Crayola makes inexpensive art supplies for kids. Their products are great for young children to mess around with.
The box set I'm reviewing has 24 colours. You can find box sets with 8 to 64 colours. Price varies between US $6 to 18.
These are really affordable crayons, and quite popular too in the sense that you can probably expect to receive them if there's any sort of gift exchange at your kids' school. My box was actually from a gift exchange. And if I had not found an unused box of coloured pencils in my drawer to give away, I would have bought a box of Crayola crayons too.
In this review, I'll be comparing the Crayola crayons against the Caran d'Ache Neocolour wax pastels/crayons which I think are the gold standard of quality crayons.
When dry, the colours from both Crayola and Caran d'Ache appear vibrant.
The Crayoloa does feel more waxy compared to the Caran d'Ache Neocolor I wax pastels. Note that the watersoluble Caran d'Ache Neocolor II is also more waxy compared to Neocolor I, but less waxy compared to Crayola. Anyway, all the crayons won't rub off onto your fingers unless you really apply them onto your fingers.
The label on the crayon will keep your hands clean. Size of the Crayola is similar to the Caran d'Ache crayons. Diameter is just slightly larger compared to a wooden pencil.
Downside to Crayola is the tendency to produce those physical particles when you apply the crayon over large areas. With kids, those particles can go anywhere, e.g. floor, making the cleaning process more tedious.
There are not issues with applying multiple layers for colour mixing.
The Caran d'Ache blends more easily for colour mixing.
Both crayons can cover the paper well.
The quality difference is obvious here.
Caran a'Ache is more pigmented and the colours are intense when dissolved. Note that Neocolor I is water-resistant and Neocolor II (shown above) is water soluble.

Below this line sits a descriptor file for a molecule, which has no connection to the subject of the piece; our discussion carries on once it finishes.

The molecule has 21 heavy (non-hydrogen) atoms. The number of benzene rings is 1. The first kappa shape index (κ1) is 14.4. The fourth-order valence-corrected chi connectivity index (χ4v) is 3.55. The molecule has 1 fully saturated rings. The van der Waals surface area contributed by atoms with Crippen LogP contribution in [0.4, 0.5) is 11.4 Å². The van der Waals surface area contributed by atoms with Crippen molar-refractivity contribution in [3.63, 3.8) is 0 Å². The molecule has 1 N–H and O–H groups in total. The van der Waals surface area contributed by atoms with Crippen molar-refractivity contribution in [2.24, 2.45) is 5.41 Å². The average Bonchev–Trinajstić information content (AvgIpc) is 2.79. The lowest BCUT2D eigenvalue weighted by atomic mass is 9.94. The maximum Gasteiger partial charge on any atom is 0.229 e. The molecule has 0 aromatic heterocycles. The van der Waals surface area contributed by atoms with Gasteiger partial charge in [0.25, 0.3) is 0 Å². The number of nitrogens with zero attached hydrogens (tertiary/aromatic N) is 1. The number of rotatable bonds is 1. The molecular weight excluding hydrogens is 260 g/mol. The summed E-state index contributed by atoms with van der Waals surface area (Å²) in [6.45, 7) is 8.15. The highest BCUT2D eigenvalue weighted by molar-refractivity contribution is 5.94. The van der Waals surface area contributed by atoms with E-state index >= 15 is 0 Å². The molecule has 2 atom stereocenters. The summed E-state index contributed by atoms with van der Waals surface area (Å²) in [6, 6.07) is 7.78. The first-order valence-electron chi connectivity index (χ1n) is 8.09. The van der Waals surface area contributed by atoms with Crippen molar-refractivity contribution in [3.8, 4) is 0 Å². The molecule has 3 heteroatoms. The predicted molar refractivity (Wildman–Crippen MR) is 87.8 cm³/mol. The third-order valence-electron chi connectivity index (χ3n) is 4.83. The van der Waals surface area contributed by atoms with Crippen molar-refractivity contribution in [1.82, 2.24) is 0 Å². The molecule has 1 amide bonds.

When water is added to Crayola, the colour appears washed out. These crayons are marketed as "ultra-clean washable" crayons so that's actually the selling point. These crayons should be easy to wash off carpets, tables, walls, curtains or wherever your kid/s choose to draw on. The world is the canvas for small children.
When you apply crayon onto a wet surface, the Caran d'Ache can produce more vibrant colours compared to Crayon.
Colour blending or mixing on wet surface is possible with Caran d'Ache but almost impossible with the Crayola.
For drawing purposes, Crayola works well. And for young children, the quality is good enough, as in the colours are quite vibrant. These Crayola crayons are meant to be used dry.
In terms of value for money, you do get what you pay for. The Crayola Ultra Clean Washable Crayons are toddler-grade crayons. They are nowhere near student or artist grade crayons, and that's alright. Considering how inexpensive Crayola crayons are, they are really worth the money. Kids will love these crayons.
You can find more reviews and get these crayons at Dick Blick Art Materials (US) and Jackson's Art Supplies (UK).
Now you're reviewing your
Submitted by Tina Koyama on
Now you're reviewing your daughter's art supplies? ;-)
Submitted by Teoh Yi Chie on
Supplies I was thinking of buying for her school's gift exchange. lol. But I found an old box of coloured pencils to give away instead.
This review lacks the most
Submitted by Marialena Sarris on
This review lacks the most important information. How washable are these crayons? Some information about the detergent that you use to remove their stains from clothes, walls, desks and floors would help a lot too!
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